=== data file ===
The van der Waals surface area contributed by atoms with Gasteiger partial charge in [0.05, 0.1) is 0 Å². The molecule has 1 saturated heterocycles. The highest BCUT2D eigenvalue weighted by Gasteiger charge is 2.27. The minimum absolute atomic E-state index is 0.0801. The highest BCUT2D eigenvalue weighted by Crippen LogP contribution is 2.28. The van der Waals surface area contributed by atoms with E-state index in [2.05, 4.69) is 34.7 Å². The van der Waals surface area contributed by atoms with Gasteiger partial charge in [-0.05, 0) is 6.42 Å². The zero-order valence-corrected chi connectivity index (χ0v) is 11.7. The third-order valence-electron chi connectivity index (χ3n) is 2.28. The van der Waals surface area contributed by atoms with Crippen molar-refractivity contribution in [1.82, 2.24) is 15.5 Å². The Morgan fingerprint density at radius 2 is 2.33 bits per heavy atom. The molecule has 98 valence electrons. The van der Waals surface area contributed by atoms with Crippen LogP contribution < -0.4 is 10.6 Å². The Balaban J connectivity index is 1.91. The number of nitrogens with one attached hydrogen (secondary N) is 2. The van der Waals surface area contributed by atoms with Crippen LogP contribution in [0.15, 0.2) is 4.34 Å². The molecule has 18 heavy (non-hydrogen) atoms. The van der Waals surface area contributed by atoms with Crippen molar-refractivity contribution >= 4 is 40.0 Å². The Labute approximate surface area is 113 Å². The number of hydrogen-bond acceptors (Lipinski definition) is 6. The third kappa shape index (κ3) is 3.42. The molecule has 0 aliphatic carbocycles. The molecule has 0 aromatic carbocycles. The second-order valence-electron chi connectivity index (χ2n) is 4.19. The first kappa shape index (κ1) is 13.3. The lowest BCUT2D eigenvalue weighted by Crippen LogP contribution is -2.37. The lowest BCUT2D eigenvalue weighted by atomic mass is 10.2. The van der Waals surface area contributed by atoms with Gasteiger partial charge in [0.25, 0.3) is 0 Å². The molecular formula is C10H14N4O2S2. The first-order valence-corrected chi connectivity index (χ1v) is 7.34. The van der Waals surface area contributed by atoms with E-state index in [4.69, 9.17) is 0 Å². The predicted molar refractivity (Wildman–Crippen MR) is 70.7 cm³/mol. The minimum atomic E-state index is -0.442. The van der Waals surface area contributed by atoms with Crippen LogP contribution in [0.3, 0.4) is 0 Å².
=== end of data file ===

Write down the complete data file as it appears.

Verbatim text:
The van der Waals surface area contributed by atoms with Gasteiger partial charge in [0.05, 0.1) is 0 Å². The molecule has 1 saturated heterocycles. The highest BCUT2D eigenvalue weighted by Gasteiger charge is 2.27. The minimum absolute atomic E-state index is 0.0801. The highest BCUT2D eigenvalue weighted by Crippen LogP contribution is 2.28. The van der Waals surface area contributed by atoms with E-state index in [2.05, 4.69) is 34.7 Å². The van der Waals surface area contributed by atoms with Gasteiger partial charge in [-0.05, 0) is 6.42 Å². The zero-order valence-corrected chi connectivity index (χ0v) is 11.7. The third-order valence-electron chi connectivity index (χ3n) is 2.28. The van der Waals surface area contributed by atoms with Crippen molar-refractivity contribution in [1.82, 2.24) is 15.5 Å². The Morgan fingerprint density at radius 2 is 2.33 bits per heavy atom. The molecule has 98 valence electrons. The van der Waals surface area contributed by atoms with Crippen LogP contribution < -0.4 is 10.6 Å². The Balaban J connectivity index is 1.91. The number of nitrogens with one attached hydrogen (secondary N) is 2. The van der Waals surface area contributed by atoms with Crippen LogP contribution in [0.15, 0.2) is 4.34 Å². The molecule has 18 heavy (non-hydrogen) atoms. The van der Waals surface area contributed by atoms with Crippen molar-refractivity contribution >= 4 is 40.0 Å². The Labute approximate surface area is 113 Å². The number of hydrogen-bond acceptors (Lipinski definition) is 6. The third kappa shape index (κ3) is 3.42. The molecule has 0 aliphatic carbocycles. The molecule has 0 aromatic carbocycles. The second-order valence-electron chi connectivity index (χ2n) is 4.19. The first kappa shape index (κ1) is 13.3. The lowest BCUT2D eigenvalue weighted by Crippen LogP contribution is -2.37. The lowest BCUT2D eigenvalue weighted by atomic mass is 10.2. The van der Waals surface area contributed by atoms with Gasteiger partial charge in [0.25, 0.3) is 0 Å². The molecular formula is C10H14N4O2S2. The first-order valence-corrected chi connectivity index (χ1v) is 7.34. The van der Waals surface area contributed by atoms with E-state index in [4.69, 9.17) is 0 Å². The predicted molar refractivity (Wildman–Crippen MR) is 70.7 cm³/mol. The minimum atomic E-state index is -0.442. The van der Waals surface area contributed by atoms with Crippen LogP contribution in [0.3, 0.4) is 0 Å².